ST. PETERSBURG — As IndyCar officials work on next year's schedule, team owner Roger Penske said he favors keeping the Honda Grand Prix of St. Petersburg as the series' opener.
"Coming to Florida this time of year, it's a good place to be," the Team Penske owner said. "The whole city has embraced what's going on. To me, that's good."
Penske, whose drivers are Helio Castroneves, Will Power and Ryan Briscoe, said he likes where the series is because of a 26-car field, new engine competition and new cars. But he said he thinks IndyCar can grow by adding more races to North America's major markets while keeping certain races in regular spots on the schedule.
"People want to go to St. Pete in March and see an IndyCar race, like you go to Sebring, like you go to Le Mans," Penske said.
IndyCar CEO Randy Bernard praised the city but said he doesn't want to commit to St. Petersburg as the long-term season opener.
"I love St. Pete," Bernard said. "I think that wherever St. Pete is, it'll be successful. I don't want to box myself in and say that it should be the first event."
Bernard said 90 percent of his attention has been focused on adding new North American markets next year. IndyCar has had serious talks with Houston, but an announcement isn't imminent, Bernard said. Phoenix, which held IndyCar races from 1996-2005, is another possibility.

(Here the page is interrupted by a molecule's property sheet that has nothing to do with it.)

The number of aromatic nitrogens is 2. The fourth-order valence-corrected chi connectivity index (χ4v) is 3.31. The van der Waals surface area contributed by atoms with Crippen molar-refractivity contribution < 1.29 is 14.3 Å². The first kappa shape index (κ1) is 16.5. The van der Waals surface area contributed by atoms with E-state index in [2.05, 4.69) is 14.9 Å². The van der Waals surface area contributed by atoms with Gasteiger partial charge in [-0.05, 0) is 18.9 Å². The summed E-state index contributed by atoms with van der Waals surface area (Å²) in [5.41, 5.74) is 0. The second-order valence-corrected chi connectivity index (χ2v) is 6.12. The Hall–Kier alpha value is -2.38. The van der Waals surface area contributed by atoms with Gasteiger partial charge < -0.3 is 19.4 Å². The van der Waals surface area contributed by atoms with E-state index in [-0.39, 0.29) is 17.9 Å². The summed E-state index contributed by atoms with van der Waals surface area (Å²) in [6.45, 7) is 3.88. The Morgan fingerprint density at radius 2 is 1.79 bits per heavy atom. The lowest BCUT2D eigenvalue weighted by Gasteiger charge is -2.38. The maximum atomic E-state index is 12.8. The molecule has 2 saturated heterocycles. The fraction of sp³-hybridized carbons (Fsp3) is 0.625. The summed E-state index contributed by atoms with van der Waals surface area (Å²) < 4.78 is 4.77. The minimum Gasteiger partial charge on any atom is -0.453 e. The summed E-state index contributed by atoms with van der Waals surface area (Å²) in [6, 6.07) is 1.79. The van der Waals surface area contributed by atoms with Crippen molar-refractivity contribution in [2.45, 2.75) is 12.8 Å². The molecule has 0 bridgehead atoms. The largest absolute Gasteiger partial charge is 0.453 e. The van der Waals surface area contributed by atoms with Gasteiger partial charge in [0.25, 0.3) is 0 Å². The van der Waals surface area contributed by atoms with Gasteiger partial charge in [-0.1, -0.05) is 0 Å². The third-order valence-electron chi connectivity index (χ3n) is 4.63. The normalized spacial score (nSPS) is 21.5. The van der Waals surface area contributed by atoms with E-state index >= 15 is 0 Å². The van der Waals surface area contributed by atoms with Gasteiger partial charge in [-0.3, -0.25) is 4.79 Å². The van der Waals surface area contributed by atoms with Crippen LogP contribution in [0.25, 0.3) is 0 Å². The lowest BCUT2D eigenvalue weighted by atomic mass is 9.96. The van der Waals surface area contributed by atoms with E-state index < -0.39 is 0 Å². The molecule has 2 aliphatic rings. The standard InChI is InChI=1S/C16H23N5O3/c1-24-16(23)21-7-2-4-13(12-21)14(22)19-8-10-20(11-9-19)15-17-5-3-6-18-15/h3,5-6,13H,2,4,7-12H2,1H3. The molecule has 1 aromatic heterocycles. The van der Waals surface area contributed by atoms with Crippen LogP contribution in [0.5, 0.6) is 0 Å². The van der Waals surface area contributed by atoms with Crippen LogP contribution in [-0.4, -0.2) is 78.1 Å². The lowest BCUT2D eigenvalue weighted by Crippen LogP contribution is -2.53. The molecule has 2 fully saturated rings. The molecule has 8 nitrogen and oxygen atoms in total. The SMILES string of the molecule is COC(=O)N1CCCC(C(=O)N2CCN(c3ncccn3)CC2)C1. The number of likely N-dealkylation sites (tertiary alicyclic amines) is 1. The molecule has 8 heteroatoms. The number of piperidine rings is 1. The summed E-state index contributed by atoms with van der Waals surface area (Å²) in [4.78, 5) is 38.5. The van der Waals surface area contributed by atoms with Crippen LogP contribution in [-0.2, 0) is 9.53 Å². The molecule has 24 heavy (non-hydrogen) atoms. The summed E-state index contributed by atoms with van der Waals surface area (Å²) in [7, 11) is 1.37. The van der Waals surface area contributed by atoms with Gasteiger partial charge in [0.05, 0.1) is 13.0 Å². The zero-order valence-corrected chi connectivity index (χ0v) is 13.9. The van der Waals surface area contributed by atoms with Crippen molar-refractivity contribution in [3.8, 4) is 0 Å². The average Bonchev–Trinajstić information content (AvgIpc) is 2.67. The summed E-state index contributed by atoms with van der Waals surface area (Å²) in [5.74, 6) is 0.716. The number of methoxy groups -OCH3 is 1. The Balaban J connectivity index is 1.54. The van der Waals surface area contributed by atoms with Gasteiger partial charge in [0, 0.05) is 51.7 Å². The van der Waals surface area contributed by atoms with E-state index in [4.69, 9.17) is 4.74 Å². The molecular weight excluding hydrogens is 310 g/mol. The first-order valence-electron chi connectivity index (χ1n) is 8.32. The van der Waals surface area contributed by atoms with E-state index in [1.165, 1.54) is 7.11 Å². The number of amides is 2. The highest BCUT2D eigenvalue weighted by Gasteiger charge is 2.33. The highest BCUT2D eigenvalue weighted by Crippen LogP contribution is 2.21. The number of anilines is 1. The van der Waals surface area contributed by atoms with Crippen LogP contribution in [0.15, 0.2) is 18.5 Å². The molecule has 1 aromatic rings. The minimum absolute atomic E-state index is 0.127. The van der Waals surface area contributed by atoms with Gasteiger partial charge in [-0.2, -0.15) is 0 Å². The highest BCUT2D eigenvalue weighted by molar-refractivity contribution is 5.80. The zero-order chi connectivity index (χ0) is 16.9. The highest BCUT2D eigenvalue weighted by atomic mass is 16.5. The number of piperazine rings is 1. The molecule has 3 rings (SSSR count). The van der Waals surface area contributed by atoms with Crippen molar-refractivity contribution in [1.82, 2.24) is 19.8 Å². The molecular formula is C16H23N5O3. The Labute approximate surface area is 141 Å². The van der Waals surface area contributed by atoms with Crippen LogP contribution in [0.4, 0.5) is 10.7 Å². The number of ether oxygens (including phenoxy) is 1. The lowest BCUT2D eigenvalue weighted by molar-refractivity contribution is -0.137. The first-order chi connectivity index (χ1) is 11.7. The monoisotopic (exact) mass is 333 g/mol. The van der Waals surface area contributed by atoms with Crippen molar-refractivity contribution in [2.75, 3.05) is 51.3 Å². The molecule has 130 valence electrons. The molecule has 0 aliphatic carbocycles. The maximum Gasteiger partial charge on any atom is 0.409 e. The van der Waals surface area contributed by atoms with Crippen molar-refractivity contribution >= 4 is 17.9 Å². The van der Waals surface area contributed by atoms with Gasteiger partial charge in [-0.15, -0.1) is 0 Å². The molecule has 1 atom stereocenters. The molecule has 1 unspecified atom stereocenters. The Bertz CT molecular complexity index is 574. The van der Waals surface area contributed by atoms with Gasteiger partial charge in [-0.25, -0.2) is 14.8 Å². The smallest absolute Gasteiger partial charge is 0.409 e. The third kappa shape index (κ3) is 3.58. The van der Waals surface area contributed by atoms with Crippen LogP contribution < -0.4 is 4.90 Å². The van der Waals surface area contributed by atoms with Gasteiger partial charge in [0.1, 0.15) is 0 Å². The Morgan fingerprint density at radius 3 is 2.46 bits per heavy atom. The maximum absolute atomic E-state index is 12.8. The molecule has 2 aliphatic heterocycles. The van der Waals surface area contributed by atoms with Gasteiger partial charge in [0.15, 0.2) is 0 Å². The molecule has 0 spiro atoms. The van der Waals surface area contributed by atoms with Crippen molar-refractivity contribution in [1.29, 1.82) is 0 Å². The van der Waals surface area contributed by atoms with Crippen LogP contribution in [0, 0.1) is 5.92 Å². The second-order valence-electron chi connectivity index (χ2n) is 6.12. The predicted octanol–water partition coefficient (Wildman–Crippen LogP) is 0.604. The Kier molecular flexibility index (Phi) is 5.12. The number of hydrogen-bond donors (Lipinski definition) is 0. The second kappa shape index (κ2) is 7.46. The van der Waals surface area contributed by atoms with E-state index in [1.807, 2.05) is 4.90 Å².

Starting last: Sebastien Bourdais ran off the track in Turn 8 during the first qualifying segment and did minor damage to his No. 7 Lotus Dragon Racing machine.
The native Frenchman, who has moved back to St. Petersburg, where he lived when he won four consecutive Champ Car titles from 2004-07, starts today's race last among 26 entries.
"(Saturday) morning we felt very strong, very happy with the car, and we put reds (alternate tires) on and it just disappeared," Bourdais said.
It has been a tough week for Bourdais, who waited until this week to get a Lotus engine in his car.
"It's been a huge effort for the last month and a half," Bourdais said. "We can only be pretty happy to be there."
The other Lotus machines struggled, too. The highest Lotus-powered qualifier was the No. 98 of Alex Tagliani, who starts 17th and was 1.3 seconds behind Power's pole time. Penske said he hopes the engine issues are resolved "here pretty quick," at least before the Indianapolis 500.
"We've always said that Lotus is the little engine that's trying," Bernard said. "They're trying to compete with two gorillas in this sport."
Qualifying wrecks: Katherine Legge's No. 6 Dallara-Lotus ended its qualifying run when she ran into the Turn 8 tires and damaged the left half of her front wing. She starts 25th.
Castroneves said communication problems with his team made him unable to hear where he stood during his second qualifying session. The 2006 and 2007 Grand Prix winner said he pushed his No. 3 Chevy too hard and hit the wall in Turn 9. His team quickly replaced the rear suspension, helping Castroneves qualify fifth.
Etc.: Rookie Josef Newgarden was eighth-quickest during Saturday's practice but couldn't keep up in qualifying. He starts 19th. … IndyCar newcomer and former Formula One star Rubens Barrichello finished outside the top 12 and didn't advance to the second round of qualifying. His No. 8 KV Racing Technology Dallara-Chevrolet starts 14th. … Graham Rahal, the 2008 Grand Prix winner, on qualifying 11th as part of Chip Ganassi's teams: "We're pretty frustrated, or at least I am."
Times staff writer Jim Tomlin contributed to this report. Matt Baker can be reached at firstname.lastname@example.org.